|Title:||Developing a Formative Assessment of Academic Reading Comprehension for English Language Learners: A Tool to Improve Teaching and Learning|
|Principal Investigator:||Wolf, Mikyung||Awardee:||Educational Testing Service (ETS)|
|Program:||English Learners [Program Details]|
|Award Period:||4 years||Award Amount:||$1,349,291|
Purpose: While states annually implement English language proficiency assessments to measure the progress of English language learners (ELLs) English language development, there is a paucity of appropriate classroom-based assessments available to inform teaching and learning on an ongoing basis. ELL students deal with the dual challenges of acquiring English proficiency to handle academic materials and learning curriculum content. As children progress through the grade levels, course materials become increasingly complex. This project will develop and validate classroom-based, formative assessments of academic reading for ELL students in middle school.
Project Activities: Assessment development will begin by convening experts to define academic reading comprehension for ELLs and incorporate reading skills, cognitive strategies, and academic vocabulary knowledge. Experts will review appropriate curricular materials, state standards in reading, English language proficiency standards, and common core standards in English language arts for use in defining a conceptual framework for the assessments. Items for nine forms of the assessments will then be developed and field-tested based on this framework. Web-based reports for assessment results will be designed, and a manual for teachers in how to use the assessments to guide instruction will be prepared. Scoring rubrics for open-ended items will be designed and field-tested as well.
Products: A reliable and valid formative assessment tool designed specifically for use with ELLs consisting of nine different forms will be developed. Use of the assessments will be supported by a web-based score reporting tool and applications to support teachers in the use of the assessments for guiding instruction.
Setting: The study will be carried out in 20 eighth-grade English as Second Language (ESL) classrooms (comprised entirely of ELL students) in urban districts in Nevada and New Jersey.
Population: Study participants will include approximately 400 eighth-grade students in intervention classes for ELL students. The majority of students will be Spanish-speaking.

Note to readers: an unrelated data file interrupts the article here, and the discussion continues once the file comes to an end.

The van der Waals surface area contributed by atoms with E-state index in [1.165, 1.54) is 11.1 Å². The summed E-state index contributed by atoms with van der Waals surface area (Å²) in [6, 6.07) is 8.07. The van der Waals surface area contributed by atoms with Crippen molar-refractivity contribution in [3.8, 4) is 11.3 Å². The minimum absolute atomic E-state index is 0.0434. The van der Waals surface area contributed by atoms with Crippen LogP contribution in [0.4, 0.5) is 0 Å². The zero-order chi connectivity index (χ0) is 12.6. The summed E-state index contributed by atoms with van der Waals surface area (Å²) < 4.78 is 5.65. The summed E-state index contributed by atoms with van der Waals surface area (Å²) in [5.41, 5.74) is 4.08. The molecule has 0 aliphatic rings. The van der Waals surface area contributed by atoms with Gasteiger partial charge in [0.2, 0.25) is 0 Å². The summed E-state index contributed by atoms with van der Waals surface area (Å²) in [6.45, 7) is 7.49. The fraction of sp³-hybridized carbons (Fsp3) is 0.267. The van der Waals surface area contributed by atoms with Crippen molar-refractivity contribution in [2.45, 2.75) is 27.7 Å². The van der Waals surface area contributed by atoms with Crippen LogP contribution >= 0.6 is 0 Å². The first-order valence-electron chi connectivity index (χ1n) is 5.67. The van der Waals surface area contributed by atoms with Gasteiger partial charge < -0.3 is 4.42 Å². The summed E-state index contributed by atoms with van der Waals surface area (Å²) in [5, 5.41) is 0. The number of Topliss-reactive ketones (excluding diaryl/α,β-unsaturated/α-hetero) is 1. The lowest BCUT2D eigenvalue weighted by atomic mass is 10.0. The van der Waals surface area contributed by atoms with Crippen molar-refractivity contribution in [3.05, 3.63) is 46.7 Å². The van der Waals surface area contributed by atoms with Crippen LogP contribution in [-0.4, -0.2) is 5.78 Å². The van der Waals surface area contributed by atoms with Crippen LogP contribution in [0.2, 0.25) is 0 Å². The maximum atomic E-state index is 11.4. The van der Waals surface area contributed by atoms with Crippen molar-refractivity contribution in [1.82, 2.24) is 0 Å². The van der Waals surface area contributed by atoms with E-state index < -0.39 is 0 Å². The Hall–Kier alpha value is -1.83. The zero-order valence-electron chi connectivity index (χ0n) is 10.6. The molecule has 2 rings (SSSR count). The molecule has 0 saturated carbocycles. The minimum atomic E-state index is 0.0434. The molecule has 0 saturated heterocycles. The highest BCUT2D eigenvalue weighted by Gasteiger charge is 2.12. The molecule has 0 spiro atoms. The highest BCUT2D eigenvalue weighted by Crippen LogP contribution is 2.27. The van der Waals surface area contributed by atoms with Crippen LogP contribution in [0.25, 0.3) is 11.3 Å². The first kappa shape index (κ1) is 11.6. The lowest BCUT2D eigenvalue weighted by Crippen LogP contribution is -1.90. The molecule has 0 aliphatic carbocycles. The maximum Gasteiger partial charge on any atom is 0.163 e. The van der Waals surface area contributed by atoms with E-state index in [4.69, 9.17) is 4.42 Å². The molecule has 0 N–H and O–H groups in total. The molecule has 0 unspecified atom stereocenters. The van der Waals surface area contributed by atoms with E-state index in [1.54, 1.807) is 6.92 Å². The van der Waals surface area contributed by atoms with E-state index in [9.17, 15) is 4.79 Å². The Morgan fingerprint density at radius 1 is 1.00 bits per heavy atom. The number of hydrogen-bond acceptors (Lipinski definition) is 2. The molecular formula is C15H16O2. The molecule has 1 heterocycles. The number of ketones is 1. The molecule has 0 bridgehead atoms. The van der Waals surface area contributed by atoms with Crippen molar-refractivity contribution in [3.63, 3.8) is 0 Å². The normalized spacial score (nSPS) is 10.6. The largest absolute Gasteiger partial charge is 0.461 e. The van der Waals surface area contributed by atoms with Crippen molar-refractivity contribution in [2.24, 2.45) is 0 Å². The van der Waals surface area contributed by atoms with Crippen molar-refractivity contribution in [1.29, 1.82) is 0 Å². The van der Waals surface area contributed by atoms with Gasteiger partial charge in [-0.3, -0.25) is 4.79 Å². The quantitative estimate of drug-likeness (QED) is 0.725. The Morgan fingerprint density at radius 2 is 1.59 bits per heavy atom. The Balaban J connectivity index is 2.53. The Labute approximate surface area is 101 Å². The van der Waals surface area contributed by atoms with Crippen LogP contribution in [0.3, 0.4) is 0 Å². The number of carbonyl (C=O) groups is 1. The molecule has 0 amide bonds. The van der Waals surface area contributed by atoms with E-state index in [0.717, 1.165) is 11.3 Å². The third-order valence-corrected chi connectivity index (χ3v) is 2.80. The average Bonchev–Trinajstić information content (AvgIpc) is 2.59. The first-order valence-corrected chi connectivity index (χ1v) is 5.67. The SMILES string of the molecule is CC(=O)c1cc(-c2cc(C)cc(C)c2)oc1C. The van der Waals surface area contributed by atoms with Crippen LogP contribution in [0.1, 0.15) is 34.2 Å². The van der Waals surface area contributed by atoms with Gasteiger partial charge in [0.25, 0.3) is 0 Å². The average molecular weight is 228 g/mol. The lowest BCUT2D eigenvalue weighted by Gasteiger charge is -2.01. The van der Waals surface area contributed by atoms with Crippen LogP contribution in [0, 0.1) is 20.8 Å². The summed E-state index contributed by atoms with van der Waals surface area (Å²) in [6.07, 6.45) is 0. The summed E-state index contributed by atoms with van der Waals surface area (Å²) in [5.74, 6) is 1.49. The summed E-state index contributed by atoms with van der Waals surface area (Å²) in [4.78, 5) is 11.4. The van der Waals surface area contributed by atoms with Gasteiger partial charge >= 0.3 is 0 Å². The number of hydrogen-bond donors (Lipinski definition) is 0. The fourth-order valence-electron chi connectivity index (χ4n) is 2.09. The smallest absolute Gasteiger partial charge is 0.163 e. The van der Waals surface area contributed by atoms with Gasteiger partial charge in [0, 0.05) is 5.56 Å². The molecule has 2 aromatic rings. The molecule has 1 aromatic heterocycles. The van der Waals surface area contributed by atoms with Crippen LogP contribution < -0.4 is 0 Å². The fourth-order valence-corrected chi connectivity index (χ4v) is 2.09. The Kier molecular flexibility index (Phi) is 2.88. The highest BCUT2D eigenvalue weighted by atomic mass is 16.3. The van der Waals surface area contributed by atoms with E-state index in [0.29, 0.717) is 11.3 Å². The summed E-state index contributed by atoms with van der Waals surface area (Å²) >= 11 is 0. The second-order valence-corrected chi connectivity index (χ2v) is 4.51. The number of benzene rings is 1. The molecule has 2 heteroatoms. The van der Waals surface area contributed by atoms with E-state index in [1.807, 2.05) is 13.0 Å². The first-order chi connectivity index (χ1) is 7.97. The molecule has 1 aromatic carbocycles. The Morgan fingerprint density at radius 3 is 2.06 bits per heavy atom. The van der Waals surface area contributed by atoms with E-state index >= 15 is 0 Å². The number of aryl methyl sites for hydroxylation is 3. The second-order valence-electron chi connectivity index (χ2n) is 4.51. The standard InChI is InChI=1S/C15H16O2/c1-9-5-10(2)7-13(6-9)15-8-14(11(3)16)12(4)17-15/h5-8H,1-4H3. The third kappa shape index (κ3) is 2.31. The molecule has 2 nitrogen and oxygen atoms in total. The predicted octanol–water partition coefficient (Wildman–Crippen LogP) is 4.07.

Intervention: The assessment will be developed relying on strategies emerging from research on adolescent students' reading development, including ELLs. These strategies include: (1) the use of formative assessment to allow teachers to adapt their instruction based on students' needs; (2) the use of an academic language framework to help students understand complex secondary-level texts; (3) the use of explicit, direct reading comprehension strategy instruction; and (4) the use of cooperative learning to raise students' motivation and engagement for reading. The assessment will consist of three sets of assessments. Within each set, there will be three mini-assessments. In each set, the first two assessments will be completed collaboratively, with students working in pairs. For the purpose of measuring individual student progress, the third assessment in each set will be completed individually by each student. A web-based program to assist teachers in organizing assessment results and keeping track of student work will also be developed.
Research Design and Methods: An assessment framework will be developed through literature review, expert input, and review of promising existing frameworks for use in developing assessments of five subskills: general understanding, making connections, extracting content, comprehension strategies, and academic vocabulary. The framework will be used to develop item specifications that specify the item format and text selection to measure each attribute. Scoring rubrics will be developed and validated for open-ended items. Items will be tested in multiple cycles of field-testing and revision. The nine forms will then be finalized and pilot tested. A teacher working group will inform development of a professional development system and teacher manual to accompany the assessments. The validity of the assessments for improving instruction will be evaluated through a comparison of results with student performance on standardized reading achievement tests.
Control Condition: There is no control condition.
Key Measures: Nine forms of the assessment will be created for use as a formative tool in the classroom. District benchmark and state reading assessments will also be used to validate the utility of the formative assessments.
Data Analytic Strategy: Classical item statistics (including item difficulty and discrimination) as well as Item Response Theory (IRT)-based item statistics will be used to evaluate and improve items. Internal reliability will be calculated using Cronbach's alpha. For open-ended items, inter-rater reliability will be obtained through percent agreement, Cohen's Kappa, and correlation coefficients. To develop a common scale across all the forms for the assessment, item parameters will be calibrated and compared using IRT for items that are scored right/wrong, and a generalized partial credit model will be used for items in which students write a response. The reliability of each sub-score within each assessment will be calculated. Confirmatory factor analysis will be used to examine whether items relate to each other in the expected manner. Regression analysis will be conducted to examine the extent to which the students' performance on the developed assessments is associated with that on external measures of reading.
Project Website: http://www.ets.org/research/topics/ella/elfa